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Complementary neurophysiological recordings in macaques and functional neuroimaging in humans show that the primary taste cortex in the rostral insula and adjoining frontal operculum provides separate and combined representations of the taste, temperature, and texture (including viscosity and fat texture) of food in the mouth independently of hunger and thus of reward value and pleasantness. One synapse on, in the orbitofrontal cortex, these sensory inputs are for some neurons combined by learning with olfactory and visual inputs, and these neurons encode food reward in that they only respond to food when hungry and in that activations here correlate with subjective pleasantness and with individual differences in and cognitive modulation of the hedonic value of food. Information theory analysis shows a robust representation of taste in the orbitofrontal cortex, with an average mutual information of 0.45 bits for each neuron about which of six tastants (glucose, NaCl, HCl, quinine-HCl, monosodium glutamate, and water) was present, averaged across 135 gustatory neurons. The information increased with the number of neurons in the ensemble, but less than linearly, reflecting some redundancy. There was less information per neuron about which of six odors was present from orbitofrontal olfactory neurons, but the code was robust in that the information increased linearly with the number of neurons, reflecting independent information encoded by different neurons. Although some neurons were sharply tuned to individual tastants, the average encoding was quite distributed. © 2009 Springer Science + Business Media, LLC.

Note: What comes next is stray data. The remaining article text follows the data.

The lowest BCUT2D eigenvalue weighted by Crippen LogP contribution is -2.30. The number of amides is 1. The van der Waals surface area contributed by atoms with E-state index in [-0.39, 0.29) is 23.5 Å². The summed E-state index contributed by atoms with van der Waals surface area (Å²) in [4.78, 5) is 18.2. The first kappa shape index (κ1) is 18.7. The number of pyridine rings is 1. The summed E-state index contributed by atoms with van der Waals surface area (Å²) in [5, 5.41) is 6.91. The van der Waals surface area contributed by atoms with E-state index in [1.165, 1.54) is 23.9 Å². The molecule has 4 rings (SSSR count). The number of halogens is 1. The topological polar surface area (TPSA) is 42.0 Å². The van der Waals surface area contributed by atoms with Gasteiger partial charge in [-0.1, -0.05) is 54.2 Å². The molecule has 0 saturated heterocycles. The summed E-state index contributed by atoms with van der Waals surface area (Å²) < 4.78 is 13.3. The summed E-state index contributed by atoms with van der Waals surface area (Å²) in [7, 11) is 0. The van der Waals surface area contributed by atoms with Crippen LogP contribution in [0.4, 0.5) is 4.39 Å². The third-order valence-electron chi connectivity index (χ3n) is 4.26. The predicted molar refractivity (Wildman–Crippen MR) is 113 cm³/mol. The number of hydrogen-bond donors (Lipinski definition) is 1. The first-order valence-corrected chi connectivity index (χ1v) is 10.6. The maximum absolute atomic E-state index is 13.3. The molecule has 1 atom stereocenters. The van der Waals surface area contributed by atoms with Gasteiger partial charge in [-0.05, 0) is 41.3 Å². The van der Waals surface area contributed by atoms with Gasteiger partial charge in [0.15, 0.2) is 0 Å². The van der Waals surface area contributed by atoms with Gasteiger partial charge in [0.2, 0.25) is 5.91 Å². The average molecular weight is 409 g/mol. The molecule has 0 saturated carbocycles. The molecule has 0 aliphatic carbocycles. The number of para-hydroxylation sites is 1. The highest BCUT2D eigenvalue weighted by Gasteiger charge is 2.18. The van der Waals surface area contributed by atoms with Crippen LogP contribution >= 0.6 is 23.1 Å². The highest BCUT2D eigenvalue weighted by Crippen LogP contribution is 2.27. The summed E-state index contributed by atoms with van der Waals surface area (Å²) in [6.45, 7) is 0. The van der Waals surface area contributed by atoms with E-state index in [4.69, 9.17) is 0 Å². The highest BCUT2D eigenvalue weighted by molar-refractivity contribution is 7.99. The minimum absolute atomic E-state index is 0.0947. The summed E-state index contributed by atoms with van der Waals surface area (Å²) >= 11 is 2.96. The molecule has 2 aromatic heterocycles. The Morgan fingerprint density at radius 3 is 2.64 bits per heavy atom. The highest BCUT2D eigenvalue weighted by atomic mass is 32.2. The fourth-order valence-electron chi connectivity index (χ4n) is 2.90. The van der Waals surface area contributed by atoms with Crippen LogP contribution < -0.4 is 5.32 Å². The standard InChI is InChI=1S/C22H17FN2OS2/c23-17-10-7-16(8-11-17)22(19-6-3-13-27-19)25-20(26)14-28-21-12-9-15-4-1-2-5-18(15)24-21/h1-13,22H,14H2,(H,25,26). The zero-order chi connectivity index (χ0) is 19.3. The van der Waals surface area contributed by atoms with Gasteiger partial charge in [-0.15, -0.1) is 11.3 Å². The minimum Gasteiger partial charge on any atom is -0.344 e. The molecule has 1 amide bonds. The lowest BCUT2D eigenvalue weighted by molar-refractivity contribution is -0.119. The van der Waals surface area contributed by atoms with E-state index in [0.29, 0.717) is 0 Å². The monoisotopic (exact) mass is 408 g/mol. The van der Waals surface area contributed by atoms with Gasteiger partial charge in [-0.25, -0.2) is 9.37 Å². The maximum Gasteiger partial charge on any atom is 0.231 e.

Original publication




Journal article


Chemosensory Perception

Publication Date





16 - 33